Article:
The first written reference to Genava was made by Julius Caesar in 58 BC – a fisherman’s village which was to become Geneva. Geneva was also mentioned under Ginivis, Gineva and Ginève. It was only natural then that the garland of earlier names of Peninge, Peniacum, Penacum – all referring to a dwelling on a hill – should give way to Espigny, Pignez or Peney. Moreover – “What a happy sound those names make!»
The “Fort de Penay” (as the original spelling goes), the famous castle which is our subject here, was, in fact, a fortified castle of the crest of the hill overlooking the Rhone and Geneva. Built in 1234 at the order of the Archbishop Prince Aymon de Grandson, the castle was to survive only three hundred and two years. The existence of the castle of Peney was to be a particularly dramatic one and was destined to play an often poorly appreciated role in the history of Geneva and its close – and sometimes even distant – surroundings, out of all proportion with the relative modesty of the site which is, furthermore, providentially located in an admirable landscape. The brief and harsh life of the castle was to be followed much later (today in fact) by a “lordly life” thanks to the “Domaine de Châteauvieux” – but that’s quite another story. During the far distant era to which I am referring, the period of gentle idleness had not yet arrived. Rather it was the rule of combat and its train of suffering. And for example, the confrontation between the legitimist and courageous Peneysans, the Bernese and the Savoyards. The diplomatic relations these people did, in fact, have with each other were far from being true alliances.
Throughout its history, the castle of Peney had assumed the vocation of a refuge for the “determined” Genevese:
During the cruel XVIth century (a cruelty, which was admittedly not new but nevertheless, intensified at the time) the ever valiant Peneysans were staunch Catholics who, body and soul, withstood the Reformation which was finally proclaimed in 1536. Nevertheless, if I may be brief, this resistance collapsed under Calvin when, the same year, the Genevese destroyed the castle and, possibly, killing two birds with one stone, rased the adjacent church on which has been built the existing chapel that dates back to the XVIIIth century.
The year of 1536 – a date which was certainly glorious for some but disastrous for others! As one might well imagine, the historians have not always been unanimous in the way they have recounted the circumstances that led up to this campaign. The Peneysans who went to mass each day, proclaimed “Pro Christo et Patria” on their flag. At the risk of death, exile and destitution, they refused submission. Depending, as it is only too frequently the case, on the verdicts of history, they were heroes or traitors. We attach considerable credit to the account given by a one-time pastor of Satigny who, over a century and a half ago, paid moving homage to the unfortunate Peneysans. This Professor Jean-Isaac Céllerier (the pastor in question) noted that, for the Geneve protestant, “these Peneysans were brigands, cruel, dangerous, without faith and traitors to their country . . . When a Genevese was discontented and as an ardent Catholics he wished to combat the Reformation, he fled to Peney. In 1536, the Genevese burned the woebegone castle, and even its ruins which still seemed dangerous to them, were carefully demolished shortly after. Never did the fugitive Peneysans return in grace; they fled in horror of the Genevese – no one knows where – and always exiled from their native land.”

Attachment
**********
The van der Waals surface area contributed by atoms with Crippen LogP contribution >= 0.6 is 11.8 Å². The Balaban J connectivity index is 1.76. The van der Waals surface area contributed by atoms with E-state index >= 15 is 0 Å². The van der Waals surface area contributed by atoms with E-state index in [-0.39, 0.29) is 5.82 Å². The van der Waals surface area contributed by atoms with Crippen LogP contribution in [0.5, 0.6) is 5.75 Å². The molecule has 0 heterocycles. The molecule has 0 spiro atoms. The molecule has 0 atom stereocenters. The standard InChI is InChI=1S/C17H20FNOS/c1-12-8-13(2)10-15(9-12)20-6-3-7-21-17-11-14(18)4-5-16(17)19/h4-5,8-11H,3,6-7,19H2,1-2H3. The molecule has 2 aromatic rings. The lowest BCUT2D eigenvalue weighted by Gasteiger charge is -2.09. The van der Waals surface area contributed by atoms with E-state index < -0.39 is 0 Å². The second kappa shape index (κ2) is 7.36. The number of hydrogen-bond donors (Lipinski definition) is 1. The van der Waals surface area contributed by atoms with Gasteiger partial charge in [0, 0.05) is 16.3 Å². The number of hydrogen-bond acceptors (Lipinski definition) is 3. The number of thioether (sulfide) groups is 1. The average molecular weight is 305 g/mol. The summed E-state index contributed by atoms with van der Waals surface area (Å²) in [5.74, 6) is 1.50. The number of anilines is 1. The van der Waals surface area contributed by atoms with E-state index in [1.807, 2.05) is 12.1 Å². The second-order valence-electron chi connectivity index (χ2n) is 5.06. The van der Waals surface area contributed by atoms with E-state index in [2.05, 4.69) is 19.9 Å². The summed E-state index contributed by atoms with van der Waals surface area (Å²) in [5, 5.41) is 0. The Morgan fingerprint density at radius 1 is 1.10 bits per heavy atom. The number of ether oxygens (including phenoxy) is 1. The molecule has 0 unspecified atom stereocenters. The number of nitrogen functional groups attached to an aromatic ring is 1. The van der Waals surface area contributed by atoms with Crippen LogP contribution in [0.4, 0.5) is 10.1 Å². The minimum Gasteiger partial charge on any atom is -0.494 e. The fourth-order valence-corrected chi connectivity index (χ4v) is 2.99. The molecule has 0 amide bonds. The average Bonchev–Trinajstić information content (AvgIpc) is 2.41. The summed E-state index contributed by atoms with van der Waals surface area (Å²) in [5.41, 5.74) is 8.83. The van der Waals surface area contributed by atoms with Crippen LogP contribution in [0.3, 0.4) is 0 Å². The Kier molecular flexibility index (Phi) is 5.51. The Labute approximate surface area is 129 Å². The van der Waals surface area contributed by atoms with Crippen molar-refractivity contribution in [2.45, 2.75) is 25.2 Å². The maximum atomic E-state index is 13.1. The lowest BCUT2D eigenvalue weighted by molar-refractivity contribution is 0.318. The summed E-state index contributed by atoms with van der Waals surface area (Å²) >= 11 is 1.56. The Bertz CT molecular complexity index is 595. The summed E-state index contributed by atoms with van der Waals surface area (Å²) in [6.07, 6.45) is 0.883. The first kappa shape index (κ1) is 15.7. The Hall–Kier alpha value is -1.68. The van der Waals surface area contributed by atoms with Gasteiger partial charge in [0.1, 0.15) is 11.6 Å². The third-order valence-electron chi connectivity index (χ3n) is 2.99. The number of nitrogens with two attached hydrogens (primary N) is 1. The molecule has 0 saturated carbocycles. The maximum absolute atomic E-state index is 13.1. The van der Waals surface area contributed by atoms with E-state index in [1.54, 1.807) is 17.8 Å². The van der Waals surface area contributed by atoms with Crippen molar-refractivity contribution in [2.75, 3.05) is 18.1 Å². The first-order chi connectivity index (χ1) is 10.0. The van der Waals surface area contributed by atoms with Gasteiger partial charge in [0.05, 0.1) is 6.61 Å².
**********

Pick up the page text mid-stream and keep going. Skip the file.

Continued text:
To conclude this only too rapid overview of the noble and tragic deeds, it should be remembered that Peney – there where the castle was and there where “Châteauvieux” is now – became Peney-Dessus. What a glorious sign!
"To understand will not suffice.
All is not written in books;
It’s the sign that must be heard.”
Beyond the topographical precision of “Dessus”, let us discover like the fruit of staunch independence and – After so much blood and tears have been spilled – the symbol of original or renewed peace; the simple taste of being able to live and of letlive.
"Happiness, in this lofty site, is a thing of the present"